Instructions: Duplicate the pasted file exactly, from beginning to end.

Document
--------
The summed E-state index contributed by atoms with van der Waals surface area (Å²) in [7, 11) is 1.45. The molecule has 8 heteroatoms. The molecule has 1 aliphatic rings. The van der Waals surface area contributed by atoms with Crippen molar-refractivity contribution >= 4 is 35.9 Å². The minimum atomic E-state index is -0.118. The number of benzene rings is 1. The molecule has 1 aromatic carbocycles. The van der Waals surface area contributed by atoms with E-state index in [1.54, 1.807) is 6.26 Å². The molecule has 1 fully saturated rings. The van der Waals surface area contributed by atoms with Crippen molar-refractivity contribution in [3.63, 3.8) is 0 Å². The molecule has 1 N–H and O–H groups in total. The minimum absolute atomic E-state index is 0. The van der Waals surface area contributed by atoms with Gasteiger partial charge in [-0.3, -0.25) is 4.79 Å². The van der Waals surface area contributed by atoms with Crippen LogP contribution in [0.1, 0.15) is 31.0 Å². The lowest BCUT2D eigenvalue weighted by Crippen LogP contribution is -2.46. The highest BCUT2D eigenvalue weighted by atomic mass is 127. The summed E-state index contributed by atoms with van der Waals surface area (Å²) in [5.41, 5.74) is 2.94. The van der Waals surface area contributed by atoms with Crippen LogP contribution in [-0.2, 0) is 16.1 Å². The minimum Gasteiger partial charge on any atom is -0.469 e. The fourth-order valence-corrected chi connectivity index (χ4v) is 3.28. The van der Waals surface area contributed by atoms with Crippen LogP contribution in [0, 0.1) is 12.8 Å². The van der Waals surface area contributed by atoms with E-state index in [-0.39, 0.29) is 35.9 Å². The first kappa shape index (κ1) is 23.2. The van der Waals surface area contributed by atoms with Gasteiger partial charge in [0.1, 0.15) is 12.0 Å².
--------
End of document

The summed E-state index contributed by atoms with van der Waals surface area (Å²) in [7, 11) is 1.45. The molecule has 8 heteroatoms. The molecule has 1 aliphatic rings. The van der Waals surface area contributed by atoms with Crippen molar-refractivity contribution >= 4 is 35.9 Å². The minimum atomic E-state index is -0.118. The number of benzene rings is 1. The molecule has 1 aromatic carbocycles. The van der Waals surface area contributed by atoms with E-state index in [1.54, 1.807) is 6.26 Å². The molecule has 1 fully saturated rings. The van der Waals surface area contributed by atoms with Crippen molar-refractivity contribution in [3.63, 3.8) is 0 Å². The molecule has 1 N–H and O–H groups in total. The minimum absolute atomic E-state index is 0. The van der Waals surface area contributed by atoms with Gasteiger partial charge in [-0.3, -0.25) is 4.79 Å². The van der Waals surface area contributed by atoms with Crippen LogP contribution in [0.1, 0.15) is 31.0 Å². The lowest BCUT2D eigenvalue weighted by Crippen LogP contribution is -2.46. The highest BCUT2D eigenvalue weighted by atomic mass is 127. The summed E-state index contributed by atoms with van der Waals surface area (Å²) in [5.41, 5.74) is 2.94. The van der Waals surface area contributed by atoms with Crippen LogP contribution in [-0.2, 0) is 16.1 Å². The minimum Gasteiger partial charge on any atom is -0.469 e. The fourth-order valence-corrected chi connectivity index (χ4v) is 3.28. The van der Waals surface area contributed by atoms with Crippen LogP contribution in [0, 0.1) is 12.8 Å². The van der Waals surface area contributed by atoms with E-state index in [-0.39, 0.29) is 35.9 Å². The first kappa shape index (κ1) is 23.2. The van der Waals surface area contributed by atoms with Gasteiger partial charge in [0.1, 0.15) is 12.0 Å².